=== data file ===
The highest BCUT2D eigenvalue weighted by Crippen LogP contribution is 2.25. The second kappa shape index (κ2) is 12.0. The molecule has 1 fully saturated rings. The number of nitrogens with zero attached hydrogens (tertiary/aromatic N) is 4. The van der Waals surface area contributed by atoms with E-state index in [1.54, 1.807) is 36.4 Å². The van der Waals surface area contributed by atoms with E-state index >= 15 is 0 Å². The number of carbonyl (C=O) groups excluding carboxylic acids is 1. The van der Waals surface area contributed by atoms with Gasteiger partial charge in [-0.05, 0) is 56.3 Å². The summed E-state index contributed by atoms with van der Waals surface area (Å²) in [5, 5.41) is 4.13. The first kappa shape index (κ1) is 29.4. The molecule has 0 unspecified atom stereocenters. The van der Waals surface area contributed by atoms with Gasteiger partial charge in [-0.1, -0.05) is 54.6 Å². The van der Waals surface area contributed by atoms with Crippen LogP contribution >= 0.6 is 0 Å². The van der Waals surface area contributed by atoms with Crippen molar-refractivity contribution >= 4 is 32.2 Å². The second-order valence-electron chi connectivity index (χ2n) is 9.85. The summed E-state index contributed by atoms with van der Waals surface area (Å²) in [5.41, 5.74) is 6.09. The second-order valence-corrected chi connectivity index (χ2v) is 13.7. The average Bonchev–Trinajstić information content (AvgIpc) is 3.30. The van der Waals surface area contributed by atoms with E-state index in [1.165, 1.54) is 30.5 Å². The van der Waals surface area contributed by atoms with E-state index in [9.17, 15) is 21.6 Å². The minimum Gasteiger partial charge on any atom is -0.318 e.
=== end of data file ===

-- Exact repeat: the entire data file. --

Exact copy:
The highest BCUT2D eigenvalue weighted by Crippen LogP contribution is 2.25. The second kappa shape index (κ2) is 12.0. The molecule has 1 fully saturated rings. The number of nitrogens with zero attached hydrogens (tertiary/aromatic N) is 4. The van der Waals surface area contributed by atoms with E-state index in [1.54, 1.807) is 36.4 Å². The van der Waals surface area contributed by atoms with E-state index >= 15 is 0 Å². The number of carbonyl (C=O) groups excluding carboxylic acids is 1. The van der Waals surface area contributed by atoms with Gasteiger partial charge in [-0.05, 0) is 56.3 Å². The summed E-state index contributed by atoms with van der Waals surface area (Å²) in [5, 5.41) is 4.13. The first kappa shape index (κ1) is 29.4. The molecule has 0 unspecified atom stereocenters. The van der Waals surface area contributed by atoms with Gasteiger partial charge in [-0.1, -0.05) is 54.6 Å². The van der Waals surface area contributed by atoms with Crippen LogP contribution >= 0.6 is 0 Å². The van der Waals surface area contributed by atoms with Crippen molar-refractivity contribution >= 4 is 32.2 Å². The second-order valence-electron chi connectivity index (χ2n) is 9.85. The summed E-state index contributed by atoms with van der Waals surface area (Å²) in [5.41, 5.74) is 6.09. The second-order valence-corrected chi connectivity index (χ2v) is 13.7. The average Bonchev–Trinajstić information content (AvgIpc) is 3.30. The van der Waals surface area contributed by atoms with E-state index in [1.165, 1.54) is 30.5 Å². The van der Waals surface area contributed by atoms with E-state index in [9.17, 15) is 21.6 Å². The minimum Gasteiger partial charge on any atom is -0.318 e.